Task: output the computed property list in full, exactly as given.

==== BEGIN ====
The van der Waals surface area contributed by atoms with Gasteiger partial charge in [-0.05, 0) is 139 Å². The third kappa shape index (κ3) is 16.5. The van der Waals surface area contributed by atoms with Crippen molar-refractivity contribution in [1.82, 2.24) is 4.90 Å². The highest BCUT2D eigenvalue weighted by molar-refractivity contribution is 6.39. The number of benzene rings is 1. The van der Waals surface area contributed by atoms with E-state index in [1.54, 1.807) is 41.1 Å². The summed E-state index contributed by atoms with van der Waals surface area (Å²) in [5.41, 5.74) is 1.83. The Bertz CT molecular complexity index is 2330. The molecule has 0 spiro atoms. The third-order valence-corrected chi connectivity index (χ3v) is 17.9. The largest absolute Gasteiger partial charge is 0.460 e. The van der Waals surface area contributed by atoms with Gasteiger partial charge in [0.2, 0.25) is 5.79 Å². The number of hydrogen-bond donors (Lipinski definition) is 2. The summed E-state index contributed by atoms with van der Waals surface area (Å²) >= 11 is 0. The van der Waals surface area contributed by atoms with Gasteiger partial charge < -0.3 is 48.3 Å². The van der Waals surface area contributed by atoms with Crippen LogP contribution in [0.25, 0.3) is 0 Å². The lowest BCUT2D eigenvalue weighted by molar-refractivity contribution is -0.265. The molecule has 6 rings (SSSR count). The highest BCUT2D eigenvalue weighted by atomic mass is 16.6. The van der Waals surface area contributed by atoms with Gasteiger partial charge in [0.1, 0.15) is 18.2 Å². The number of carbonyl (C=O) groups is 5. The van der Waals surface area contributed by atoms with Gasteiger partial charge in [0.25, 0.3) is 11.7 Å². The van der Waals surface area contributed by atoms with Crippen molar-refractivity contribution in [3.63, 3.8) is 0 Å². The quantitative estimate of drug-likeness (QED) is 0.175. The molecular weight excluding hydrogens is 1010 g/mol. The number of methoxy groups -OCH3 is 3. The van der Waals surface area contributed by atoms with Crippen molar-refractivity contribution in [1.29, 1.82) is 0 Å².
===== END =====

The van der Waals surface area contributed by atoms with Gasteiger partial charge in [-0.05, 0) is 139 Å². The third kappa shape index (κ3) is 16.5. The van der Waals surface area contributed by atoms with Crippen molar-refractivity contribution in [1.82, 2.24) is 4.90 Å². The highest BCUT2D eigenvalue weighted by molar-refractivity contribution is 6.39. The number of benzene rings is 1. The van der Waals surface area contributed by atoms with E-state index in [1.54, 1.807) is 41.1 Å². The summed E-state index contributed by atoms with van der Waals surface area (Å²) in [5.41, 5.74) is 1.83. The Bertz CT molecular complexity index is 2330. The molecule has 0 spiro atoms. The third-order valence-corrected chi connectivity index (χ3v) is 17.9. The largest absolute Gasteiger partial charge is 0.460 e. The van der Waals surface area contributed by atoms with Gasteiger partial charge in [0.2, 0.25) is 5.79 Å². The number of hydrogen-bond donors (Lipinski definition) is 2. The summed E-state index contributed by atoms with van der Waals surface area (Å²) >= 11 is 0. The van der Waals surface area contributed by atoms with Gasteiger partial charge < -0.3 is 48.3 Å². The van der Waals surface area contributed by atoms with Crippen LogP contribution in [0.25, 0.3) is 0 Å². The lowest BCUT2D eigenvalue weighted by molar-refractivity contribution is -0.265. The molecule has 6 rings (SSSR count). The highest BCUT2D eigenvalue weighted by atomic mass is 16.6. The van der Waals surface area contributed by atoms with Gasteiger partial charge in [0.1, 0.15) is 18.2 Å². The number of carbonyl (C=O) groups is 5. The van der Waals surface area contributed by atoms with Gasteiger partial charge in [0.25, 0.3) is 11.7 Å². The van der Waals surface area contributed by atoms with Crippen molar-refractivity contribution in [3.63, 3.8) is 0 Å². The quantitative estimate of drug-likeness (QED) is 0.175. The molecular weight excluding hydrogens is 1010 g/mol. The number of methoxy groups -OCH3 is 3. The van der Waals surface area contributed by atoms with Crippen molar-refractivity contribution in [1.29, 1.82) is 0 Å².